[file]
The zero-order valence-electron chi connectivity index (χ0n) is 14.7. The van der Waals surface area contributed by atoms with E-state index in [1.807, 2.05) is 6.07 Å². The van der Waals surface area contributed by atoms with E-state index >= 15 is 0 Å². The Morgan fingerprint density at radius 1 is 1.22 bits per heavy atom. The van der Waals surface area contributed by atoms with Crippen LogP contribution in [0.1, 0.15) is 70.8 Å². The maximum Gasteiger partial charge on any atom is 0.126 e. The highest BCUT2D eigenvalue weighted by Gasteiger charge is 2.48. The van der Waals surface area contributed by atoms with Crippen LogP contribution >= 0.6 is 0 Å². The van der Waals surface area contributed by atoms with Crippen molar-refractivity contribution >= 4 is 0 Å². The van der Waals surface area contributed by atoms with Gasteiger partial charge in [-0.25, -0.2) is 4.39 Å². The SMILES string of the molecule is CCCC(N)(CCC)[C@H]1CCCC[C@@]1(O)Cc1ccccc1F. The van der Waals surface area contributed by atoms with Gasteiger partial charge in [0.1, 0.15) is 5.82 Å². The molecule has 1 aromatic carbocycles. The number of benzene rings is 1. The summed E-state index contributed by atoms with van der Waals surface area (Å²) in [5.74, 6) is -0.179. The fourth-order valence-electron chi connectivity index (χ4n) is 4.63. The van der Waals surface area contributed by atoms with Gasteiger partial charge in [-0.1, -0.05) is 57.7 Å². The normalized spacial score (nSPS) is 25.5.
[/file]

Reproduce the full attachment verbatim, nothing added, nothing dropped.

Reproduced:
The zero-order valence-electron chi connectivity index (χ0n) is 14.7. The van der Waals surface area contributed by atoms with E-state index in [1.807, 2.05) is 6.07 Å². The van der Waals surface area contributed by atoms with E-state index >= 15 is 0 Å². The Morgan fingerprint density at radius 1 is 1.22 bits per heavy atom. The van der Waals surface area contributed by atoms with Crippen LogP contribution in [0.1, 0.15) is 70.8 Å². The maximum Gasteiger partial charge on any atom is 0.126 e. The highest BCUT2D eigenvalue weighted by Gasteiger charge is 2.48. The van der Waals surface area contributed by atoms with Crippen LogP contribution >= 0.6 is 0 Å². The van der Waals surface area contributed by atoms with Crippen molar-refractivity contribution >= 4 is 0 Å². The van der Waals surface area contributed by atoms with Gasteiger partial charge in [-0.25, -0.2) is 4.39 Å². The SMILES string of the molecule is CCCC(N)(CCC)[C@H]1CCCC[C@@]1(O)Cc1ccccc1F. The van der Waals surface area contributed by atoms with Gasteiger partial charge in [0.1, 0.15) is 5.82 Å². The molecule has 1 aromatic carbocycles. The number of benzene rings is 1. The summed E-state index contributed by atoms with van der Waals surface area (Å²) in [5.74, 6) is -0.179. The fourth-order valence-electron chi connectivity index (χ4n) is 4.63. The van der Waals surface area contributed by atoms with Gasteiger partial charge in [-0.1, -0.05) is 57.7 Å². The normalized spacial score (nSPS) is 25.5.